Green Politics

WC Piguenit, 'Mount King William', 1886 (Tasmaniana Library, SLT)

Green Politics began in Tasmania when the world's first Green party, the United Tasmania Group (UTG), was formed at a meeting in the Hobart Town Hall on 23 March 1972, following the unsuccessful campaign to stop the flooding of Lake Pedder. Founded on ecological principles and led by visionary biologist Dr Richard Jones, the UTG made the environment the dominant issue in Tasmanian politics and society. It challenged the idea that further industrialisation was the way forward for Tasmania, and instead promoted an ecological platform that 'was as much concerned with society and the need for satisfying employment as it was with a wholesome and stimulating environment'.

Although it did not result in the election of candidates, 'The New Ethic' of the UTG, based on the four pillars of Ecology, Social Justice, Participatory Democracy and Peace, became the cornerstone of green politics thereafter. Dr Bob Brown was a candidate for the UTG and in 1976 with other UTG members, formed the Tasmanian Wilderness Society which led an inspirational, people-power campaign to save the Franklin River. He was elected to the Tasmanian parliament in 1983, following the resignation of fellow anti-dam campaigner, Australian Democrat Norm Sanders.

Brown was joined in the Tasmanian parliament in 1986 by Gerry Bates (Franklin) following a campaign against the Electrona silicon smelter, and in 1989 by Christine Milne (Lyons), Dianne Hollister (Braddon) and the Rev Lance Armstrong (Bass), after the campaign against the proposed native-forest-based, chlorine-bleaching Wesley Vale pulp mill. This team, the Independents, held the balance of power with a minority Labor government in an arrangement called the Labor Green Accord. During this dynamic period, at the instigation of the green Independents, the Tasmanian Wilderness World Heritage Area was doubled in size, 22 public schools were saved from closure, Freedom of Information legislation was introduced and 1,000 jobs were created in local employment initiatives.

The Labor Party broke the Accord when it abandoned a fundamental clause, not to increase the native forest export woodchip quota above 2.889 million tonnes per annum. The differing world views and vision for the future of Tasmania between the Liberal and Labor parties, colloquially known as 'the Laborials', and the Independents were at the heart of the fracture which resulted in a state election in 1992 in which the Independents, renamed the Green Independents, held their five seats.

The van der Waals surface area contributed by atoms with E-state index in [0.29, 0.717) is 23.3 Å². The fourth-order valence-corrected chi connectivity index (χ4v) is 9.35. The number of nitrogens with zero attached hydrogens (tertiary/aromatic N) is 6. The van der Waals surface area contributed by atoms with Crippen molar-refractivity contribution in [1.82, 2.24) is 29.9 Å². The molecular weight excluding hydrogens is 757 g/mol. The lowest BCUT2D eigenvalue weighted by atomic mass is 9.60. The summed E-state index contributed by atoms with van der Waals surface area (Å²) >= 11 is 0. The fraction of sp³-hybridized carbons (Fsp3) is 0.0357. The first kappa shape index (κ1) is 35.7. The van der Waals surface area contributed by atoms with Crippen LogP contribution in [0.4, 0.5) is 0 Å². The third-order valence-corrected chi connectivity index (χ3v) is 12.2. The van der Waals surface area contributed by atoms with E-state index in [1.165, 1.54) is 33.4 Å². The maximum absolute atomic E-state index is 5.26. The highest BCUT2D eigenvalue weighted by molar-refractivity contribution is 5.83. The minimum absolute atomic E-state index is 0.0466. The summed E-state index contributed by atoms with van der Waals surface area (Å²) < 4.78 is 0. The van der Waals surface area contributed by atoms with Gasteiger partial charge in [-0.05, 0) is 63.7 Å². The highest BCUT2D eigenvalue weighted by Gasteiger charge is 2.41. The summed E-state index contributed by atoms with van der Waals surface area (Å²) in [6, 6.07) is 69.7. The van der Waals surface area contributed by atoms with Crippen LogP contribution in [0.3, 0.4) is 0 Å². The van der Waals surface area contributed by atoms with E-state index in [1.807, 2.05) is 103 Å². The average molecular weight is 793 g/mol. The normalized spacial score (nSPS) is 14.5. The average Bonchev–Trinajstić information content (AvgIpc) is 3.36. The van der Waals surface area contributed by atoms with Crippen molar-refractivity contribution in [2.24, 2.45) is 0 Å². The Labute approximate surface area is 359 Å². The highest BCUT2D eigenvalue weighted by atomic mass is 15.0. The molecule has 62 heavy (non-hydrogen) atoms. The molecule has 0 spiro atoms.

In 1992 the Tasmanian Green Party was formed and later that year the Australian Greens party was launched as a federation of state Green parties. Bob Brown was the first leader of the Tasmanian Greens. He resigned from the Tasmanian parliament and unsuccessfully contested the federal seat of Denison in the 1993 federal election. Following the 'Black River Bomb' forestry dirty tricks campaign waged against her, Dr Judy Henderson, the Tasmanian Greens' first Senate candidate, failed to secure the seat by a slim margin. Bob Brown was elected to the Senate in 1996, and Peg Putt replaced him in the House of Assembly.

Christine Milne assumed leadership of the Tasmanian Greens and became the first woman to lead a political party in the parliament of Tasmania. By negotiation she secured Party status for the Greens, Tasmania thus becoming the first Australian state to recognise the parliamentary rights of the Green Party. In 1994, building on the ethic of the UTG and the Labor Green Accord, the Greens launched a vision for Tasmania's future based on the concept of 'Clean, Green and Clever' and within a decade this became the dominant branding for Tasmania.

In 1996 the Greens achieved the balance of power with a Liberal minority government in spite of losing the seat of Bass. It was a socially progressive period of experiment with the concept of co-operative politics which led to the ground-breaking passage of Milne's Bill securing gay law reform, tripartite support for gun law reform and an apology to the Indigenous 'Stolen Generation'. The Tasmanian House of Assembly became the only Australian lower house to vote for a Republic in the lead-up to the Constitutional Convention. However, the transition from a resource-based, high-volume, low-value economy to a knowledge- and information-based, low-volume, high-value economy was resisted by the vested interests of the old order and their Laborial political supporters, who joined forces in 1998 to change the constitution, by reducing the number of parliamentarians, in an attempt to remove the Greens from parliament.

At the election, Peg Putt held her seat and took on the leadership of the Party. She was joined in 2002 by members from Franklin, Bass and Lyons with a record vote. Christine Milne was elected to the Senate in 2004. Nationally there are currently eighteen Green parliamentarians and Greens Parties in over seventy nations. At the first Global Greens Conference, in Canberra in 2001, Tasmania was recognised as the birthplace of this worldwide political movement.

Further reading: C Pybus & R Flanagan (eds), The rest of the world is watching, Sydney, 1990; B Brown & P Singer, The Greens, Melbourne, 1996; A Lohrey, 'Ground-swell', Quarterly Essay, Issue 8, 2002,; M Blakers (ed), The global Greens, Canberra, 2001;

Christine Milne